Vassilkov Ya. Indo-European Motifs in the Mahābhārata: “Glory Drinking” and the “Hero’s Goblet”
Peter the Great Museum of Anthropology and Ethnography
(Kunstkamera) of the Russian Academy of Sciences
St. Petersburg, Russian Federation
ABSTRACT. Having summarized the currently available data on the Indo-European legacy in the Mahābhārata, the author has found in the epic one more motif with parallels in some other IE epic traditions. Researchers and translators of the Mbh have been encountering difficulties interpreting the episode in which the hero, having overcome his enemies, is “drinking glory”. This phrase is usually understood as a metaphor. The article refers to several contexts in the kāvya poetry in which the early concept of “glory drinking” is brought into play. The author suggests that “glory drinking” might have initially designated drinking as a ritualistic act performed to glorify the winner in a battle or contest. This suggestion is supported by references to several episodes in the Mbh in which a “hero’s goblet” (vīrakāṃsya) is mentioned. A majority of the Mbh copyists, medieval commentators, modern scholars, and translators have failed to perceive the true meaning of this phrase. The main heroine of the epic, Draupadī, turns up at her svayaṃvara (the rite of a girl choosing herself a husband from the suitors taking part in a nuptial contest) with a “hero’s goblet” in her hands. The same object appears in the rite of a warrior's setting off for battle. Apparently the goblet was offered to the warrior by a girl, and as soon as he touched it, his strength would multiply. The ritual of offering a goblet of alcoholic drink to a victorious hero was practiced by the peoples speaking Indo-Iranian languages: Scythians, Ossetians, and Nuristanis (Kafirs). The wedding rite of a svayaṃvara type, in which the girl chose a husband by offering to one of her suitors a goblet of wine, was probably practiced by Scythians and is widely represented in Irish folklore. Considering that the motif of the “hero’s goblet” is known to the Celtic, Indian, Nuristani, Scythian, and Ossetic traditions, we can suppose that it goes back to the Proto-Indo-European antiquity.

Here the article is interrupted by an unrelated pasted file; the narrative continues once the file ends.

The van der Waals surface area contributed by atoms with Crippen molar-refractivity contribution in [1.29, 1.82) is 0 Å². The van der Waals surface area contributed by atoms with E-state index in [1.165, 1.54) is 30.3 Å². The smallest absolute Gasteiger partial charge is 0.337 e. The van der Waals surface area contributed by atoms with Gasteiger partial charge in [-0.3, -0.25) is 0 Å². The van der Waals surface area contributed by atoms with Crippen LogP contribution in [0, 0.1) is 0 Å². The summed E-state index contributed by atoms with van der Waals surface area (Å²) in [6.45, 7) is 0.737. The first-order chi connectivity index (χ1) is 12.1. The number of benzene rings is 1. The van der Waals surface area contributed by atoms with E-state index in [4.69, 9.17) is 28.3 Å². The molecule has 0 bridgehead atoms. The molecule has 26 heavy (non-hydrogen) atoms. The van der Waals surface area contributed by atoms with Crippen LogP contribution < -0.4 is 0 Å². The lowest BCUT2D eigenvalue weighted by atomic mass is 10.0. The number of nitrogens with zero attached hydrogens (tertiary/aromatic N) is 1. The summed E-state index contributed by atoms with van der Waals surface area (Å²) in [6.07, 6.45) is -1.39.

KEYWORDS: Mahābhārata, wedding rite, warrior rituals, Indians, Scythians, Ossetians, Nuristanis, Celts, Proto-Indo-Europeans
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